I hear you about the overplayed sector of the repertoire. This is the fault of management/administration/the captured conductor, and most definitely not the fault of the composer, who is usually (thankfully) dead before he has to watch his music reduced to ‘entertainment’ through overprogramming. But seriously, are we comparing Jenkins and Stravinsky?

        Yes, we’ve always had von Suppes and Eric Coateseses’s, but for some reason we’ve never confused them with the Mahlers and the Brittens. As for DG, to me this is a huge non-argument. The “physical unit” is dead, and the MP3 will go the same way. In the meantime, attempts to milk the market for the last remaining bucks will debase the value of the product.

        If we really want to reengage the audience, what we need to do is the following: scale back on the frequency of performances of symphonies by Beethoven, Brahms, and the rest of those who have come to form the mainstay of the repertoire. A performance of a Beethoven symphony should be something special, for the orchestra as well as the audience. The audience will appreciate this. Fill the resulting hole in the programming with new music. Feel free to programme your Jenkins if you wish, but please allow his music (and that of all the rest) to be appreciated critically, which is to give it the respect it deserves.

        • Timon, we’re not comparing Stravinsky and Jenkins any more than we compare Bach and Orff.

          I can only speak for many American cities: programming “new music” is like serving Superman a Kryptonite sandwich for lunch. I’m in full agreement that new music should be our first order of business- I’m a composer too. We just have to figure out how to do that in the 21st century, when “Honey Boo Boo” makes more in a week than many symphony players do in a year. Copland made a decidedly strategic switch to populist, and it worked. If we as a generation of creators can lighten up with the Bartok pizzes and the colegnos and start putting good melodies into the tunes again, we’ll be just fine.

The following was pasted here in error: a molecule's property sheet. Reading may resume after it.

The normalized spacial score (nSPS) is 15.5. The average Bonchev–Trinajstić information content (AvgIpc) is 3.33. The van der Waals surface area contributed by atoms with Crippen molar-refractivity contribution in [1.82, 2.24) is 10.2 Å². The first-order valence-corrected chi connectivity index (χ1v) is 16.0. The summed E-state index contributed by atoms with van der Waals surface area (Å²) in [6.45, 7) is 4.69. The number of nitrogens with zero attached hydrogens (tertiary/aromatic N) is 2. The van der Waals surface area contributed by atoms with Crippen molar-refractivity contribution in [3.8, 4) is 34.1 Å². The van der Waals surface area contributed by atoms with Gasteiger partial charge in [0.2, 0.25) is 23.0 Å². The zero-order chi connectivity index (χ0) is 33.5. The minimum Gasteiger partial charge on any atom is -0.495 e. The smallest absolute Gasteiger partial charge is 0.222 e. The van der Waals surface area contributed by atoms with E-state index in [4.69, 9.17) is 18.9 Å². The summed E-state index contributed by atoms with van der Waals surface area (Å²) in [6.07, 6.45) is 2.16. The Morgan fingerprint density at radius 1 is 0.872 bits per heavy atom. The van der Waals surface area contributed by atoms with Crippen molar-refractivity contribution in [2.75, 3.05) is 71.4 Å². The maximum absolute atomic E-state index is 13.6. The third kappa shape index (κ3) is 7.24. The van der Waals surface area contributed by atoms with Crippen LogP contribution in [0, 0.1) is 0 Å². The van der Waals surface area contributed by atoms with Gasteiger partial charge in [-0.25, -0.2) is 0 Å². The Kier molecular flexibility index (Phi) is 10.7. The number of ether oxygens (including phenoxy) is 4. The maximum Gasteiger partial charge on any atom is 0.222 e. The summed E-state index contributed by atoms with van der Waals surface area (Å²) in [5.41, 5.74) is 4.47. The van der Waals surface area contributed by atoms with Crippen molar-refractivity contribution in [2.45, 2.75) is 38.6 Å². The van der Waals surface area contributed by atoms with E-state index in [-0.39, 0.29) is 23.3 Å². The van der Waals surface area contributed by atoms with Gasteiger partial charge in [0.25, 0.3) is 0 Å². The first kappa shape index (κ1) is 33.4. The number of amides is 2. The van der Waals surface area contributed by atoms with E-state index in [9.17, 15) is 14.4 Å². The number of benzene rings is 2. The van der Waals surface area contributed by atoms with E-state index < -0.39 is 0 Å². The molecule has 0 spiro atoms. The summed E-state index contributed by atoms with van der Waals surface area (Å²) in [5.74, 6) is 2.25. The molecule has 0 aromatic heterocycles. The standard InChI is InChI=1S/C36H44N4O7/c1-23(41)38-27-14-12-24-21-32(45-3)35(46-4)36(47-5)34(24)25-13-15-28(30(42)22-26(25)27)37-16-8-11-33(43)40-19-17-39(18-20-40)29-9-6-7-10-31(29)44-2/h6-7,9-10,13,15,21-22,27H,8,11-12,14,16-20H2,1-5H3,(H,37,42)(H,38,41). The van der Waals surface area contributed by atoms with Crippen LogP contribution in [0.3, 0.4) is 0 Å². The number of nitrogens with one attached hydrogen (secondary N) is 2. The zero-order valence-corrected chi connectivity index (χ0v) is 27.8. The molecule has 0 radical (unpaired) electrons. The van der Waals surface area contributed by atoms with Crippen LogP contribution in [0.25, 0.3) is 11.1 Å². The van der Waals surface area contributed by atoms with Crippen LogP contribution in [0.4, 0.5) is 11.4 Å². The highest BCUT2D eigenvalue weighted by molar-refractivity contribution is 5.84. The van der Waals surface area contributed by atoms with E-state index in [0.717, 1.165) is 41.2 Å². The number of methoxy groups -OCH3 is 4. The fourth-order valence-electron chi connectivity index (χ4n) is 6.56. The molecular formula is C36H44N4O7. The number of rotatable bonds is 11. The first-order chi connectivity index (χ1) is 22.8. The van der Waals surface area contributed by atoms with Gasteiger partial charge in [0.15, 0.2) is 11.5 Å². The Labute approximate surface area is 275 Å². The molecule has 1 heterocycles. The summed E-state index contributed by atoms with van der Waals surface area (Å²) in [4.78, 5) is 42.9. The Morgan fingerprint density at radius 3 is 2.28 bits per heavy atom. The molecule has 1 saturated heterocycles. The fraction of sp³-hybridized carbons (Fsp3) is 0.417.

• Bodo Redlin says:


      I think your academical approach to contemporary art music requires a trip to the re-education camp. What you write is as blatantly nonsensical as writing that music need only strike the ear in as unpleasant a fashion in order for it to be deemed worthy. Surely the idea that a piece of music can be musically good or bad, absolutely and without equivocation, is determined by the appreciation of larger audiences. Good music, large audiences, bad music, small audiences. Who is any of us to pretend being Apollo flaying the unfortunate Marsyas?

      Orchestras may find themselves in peril because it seems the gulf between the great mass of humanity and the symphonic repertoire is too great to ever bridge, but compromising on the very substance of our music is actually to admit that such a gap is unbridgeable. Yes, the gap between large audiences and self-important bloviating academic “composers” hath no bridges, regardless of how much you wish it weren’t so and that nusic audiences were just as smart as you to prefer Stockhausen to Jenkins.